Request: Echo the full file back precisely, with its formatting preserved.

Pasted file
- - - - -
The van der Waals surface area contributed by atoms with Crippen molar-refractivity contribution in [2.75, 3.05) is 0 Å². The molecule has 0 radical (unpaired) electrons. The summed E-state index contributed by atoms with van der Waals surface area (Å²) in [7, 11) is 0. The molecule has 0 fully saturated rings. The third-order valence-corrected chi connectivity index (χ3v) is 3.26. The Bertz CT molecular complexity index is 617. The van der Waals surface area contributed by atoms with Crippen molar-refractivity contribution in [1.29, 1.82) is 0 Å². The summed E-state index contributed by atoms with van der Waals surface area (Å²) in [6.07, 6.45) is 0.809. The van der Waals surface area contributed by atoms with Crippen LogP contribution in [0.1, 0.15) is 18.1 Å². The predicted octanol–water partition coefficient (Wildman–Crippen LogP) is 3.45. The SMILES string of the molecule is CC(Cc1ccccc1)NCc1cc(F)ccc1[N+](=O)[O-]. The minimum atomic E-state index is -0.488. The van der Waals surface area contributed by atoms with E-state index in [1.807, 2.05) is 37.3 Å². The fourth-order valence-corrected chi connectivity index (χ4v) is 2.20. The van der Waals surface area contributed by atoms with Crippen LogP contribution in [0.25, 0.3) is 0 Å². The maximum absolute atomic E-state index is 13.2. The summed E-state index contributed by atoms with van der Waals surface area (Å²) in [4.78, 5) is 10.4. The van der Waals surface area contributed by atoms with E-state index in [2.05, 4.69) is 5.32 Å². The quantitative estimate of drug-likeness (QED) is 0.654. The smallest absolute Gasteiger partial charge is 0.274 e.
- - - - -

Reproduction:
The van der Waals surface area contributed by atoms with Crippen molar-refractivity contribution in [2.75, 3.05) is 0 Å². The molecule has 0 radical (unpaired) electrons. The summed E-state index contributed by atoms with van der Waals surface area (Å²) in [7, 11) is 0. The molecule has 0 fully saturated rings. The third-order valence-corrected chi connectivity index (χ3v) is 3.26. The Bertz CT molecular complexity index is 617. The van der Waals surface area contributed by atoms with Crippen molar-refractivity contribution in [1.29, 1.82) is 0 Å². The summed E-state index contributed by atoms with van der Waals surface area (Å²) in [6.07, 6.45) is 0.809. The van der Waals surface area contributed by atoms with Crippen LogP contribution in [0.1, 0.15) is 18.1 Å². The predicted octanol–water partition coefficient (Wildman–Crippen LogP) is 3.45. The SMILES string of the molecule is CC(Cc1ccccc1)NCc1cc(F)ccc1[N+](=O)[O-]. The minimum atomic E-state index is -0.488. The van der Waals surface area contributed by atoms with E-state index in [1.807, 2.05) is 37.3 Å². The fourth-order valence-corrected chi connectivity index (χ4v) is 2.20. The van der Waals surface area contributed by atoms with Crippen LogP contribution in [0.25, 0.3) is 0 Å². The maximum absolute atomic E-state index is 13.2. The summed E-state index contributed by atoms with van der Waals surface area (Å²) in [4.78, 5) is 10.4. The van der Waals surface area contributed by atoms with E-state index in [2.05, 4.69) is 5.32 Å². The quantitative estimate of drug-likeness (QED) is 0.654. The smallest absolute Gasteiger partial charge is 0.274 e.